Oracle 11gR2 – alternative for CONNECT_BY_ISLEAF function for Recursive Subquery Factoring (dedicated to Anton)

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On our blog, we have been discussing the new hierarchical query functionality in Oracle Database 11g Release 2, using Recursive Suquery Factoring. Instead of using CONNECT BY and its close associates such as START WITH, PRIOR, LEVEL and more exotic comrades like SYS_CONNECT_BY_PATH, CONNECT_BY_ROOT and NOCYCLE this release gave us a new, less proprietary and eventually probably more intuitive and functionally rich approach. We have also written how though we have no straightforward alternatives for LEVEL, SYS_CONNECT_BY_PATH and CONNECT_BY_ROOT – in the new recursive approach they are fantastically easy to emulate.

Until recently I have been quite happy with the new hierarchical querying and telling the world how I felt. Then an esteemed colleague – a far more experienced SQL programmer than I am – came up to me and remined me how the recursive sub query syntax at the present does not have a replacement for the CONNECT_BY_ISLEAF function – the SQL function that tells us whether a node produced in an hierarchical query has any children or is at the bottom of the chain – i.e. a leaf node. For leaf nodes (child-less), the function returns a value of one and for parent nodes the value is zero.

Anton (my colleague) was right and unfortunately I did not have a quick retort. However, after giving it some thought I believe I have found a way of emulating the CONNECT_BY_ISLEAF as well, using the new DEPTH FIRST ordering capabilities of the recursive subquery. I hope this will satisfy Anton as well.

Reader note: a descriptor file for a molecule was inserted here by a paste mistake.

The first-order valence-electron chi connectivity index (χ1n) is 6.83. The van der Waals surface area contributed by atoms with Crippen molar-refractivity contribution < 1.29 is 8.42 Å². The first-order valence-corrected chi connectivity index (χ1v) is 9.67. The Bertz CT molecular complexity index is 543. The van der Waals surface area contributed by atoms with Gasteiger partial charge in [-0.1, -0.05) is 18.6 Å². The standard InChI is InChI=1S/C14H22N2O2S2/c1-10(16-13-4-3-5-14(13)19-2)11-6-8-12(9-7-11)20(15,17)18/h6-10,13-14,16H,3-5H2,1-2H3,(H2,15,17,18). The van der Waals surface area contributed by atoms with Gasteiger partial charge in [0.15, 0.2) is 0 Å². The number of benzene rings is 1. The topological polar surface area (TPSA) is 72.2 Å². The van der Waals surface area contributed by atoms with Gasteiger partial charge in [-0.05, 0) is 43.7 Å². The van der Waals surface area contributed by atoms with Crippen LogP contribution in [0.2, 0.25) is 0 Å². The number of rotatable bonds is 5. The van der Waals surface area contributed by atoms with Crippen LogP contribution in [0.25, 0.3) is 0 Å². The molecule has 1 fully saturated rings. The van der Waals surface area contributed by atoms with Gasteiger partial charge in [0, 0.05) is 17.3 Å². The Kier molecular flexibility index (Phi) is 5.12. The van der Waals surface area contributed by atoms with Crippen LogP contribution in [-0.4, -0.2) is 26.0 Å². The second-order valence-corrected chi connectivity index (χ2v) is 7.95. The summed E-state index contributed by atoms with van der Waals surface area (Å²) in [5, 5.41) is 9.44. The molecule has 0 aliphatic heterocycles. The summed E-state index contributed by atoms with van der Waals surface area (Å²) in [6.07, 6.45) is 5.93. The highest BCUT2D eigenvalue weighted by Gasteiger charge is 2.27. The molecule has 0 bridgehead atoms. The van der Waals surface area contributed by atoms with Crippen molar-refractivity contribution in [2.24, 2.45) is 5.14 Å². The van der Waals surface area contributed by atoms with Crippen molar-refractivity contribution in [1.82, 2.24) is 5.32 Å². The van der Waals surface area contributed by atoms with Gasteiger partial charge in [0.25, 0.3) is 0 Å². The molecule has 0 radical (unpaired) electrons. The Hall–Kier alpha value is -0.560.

First a quick example of using CONNECT_BY_ISLEAF to illustrate what I am trying to regain. This next query brings back the organizational hierarchy from table EMP, starting with employees without a manager and following the (hierarchical) chain of command downward by linking EMPNO (manager) to MGR (in subordinate):

SELECT empno empid
,      ename name
,      mgr   mgrid
,      CONNECT_BY_ISLEAF  leaf_node
FROM   emp
CONNECT
BY     PRIOR empno = mgr
start  with mgr is null

The CONNECT_BY_ISLEAF function indicates which employees are at the bottom of the pyramid.

and the result

Now the recursive subquery does not use the CONNECT BY clause. Instead it has a two-part subquery in the WITH clause of the query; both parts are combined through a UNION ALL . The first part selects the root-node(s) for the tree. The second part recursively joins with the subquery itself, to iteratively find the children for the previously selected round of nodes (in the first iteration that round contains the root-nodes produced by the first query, in later rounds these (candidate) parent nodes are returned by the second query. For example: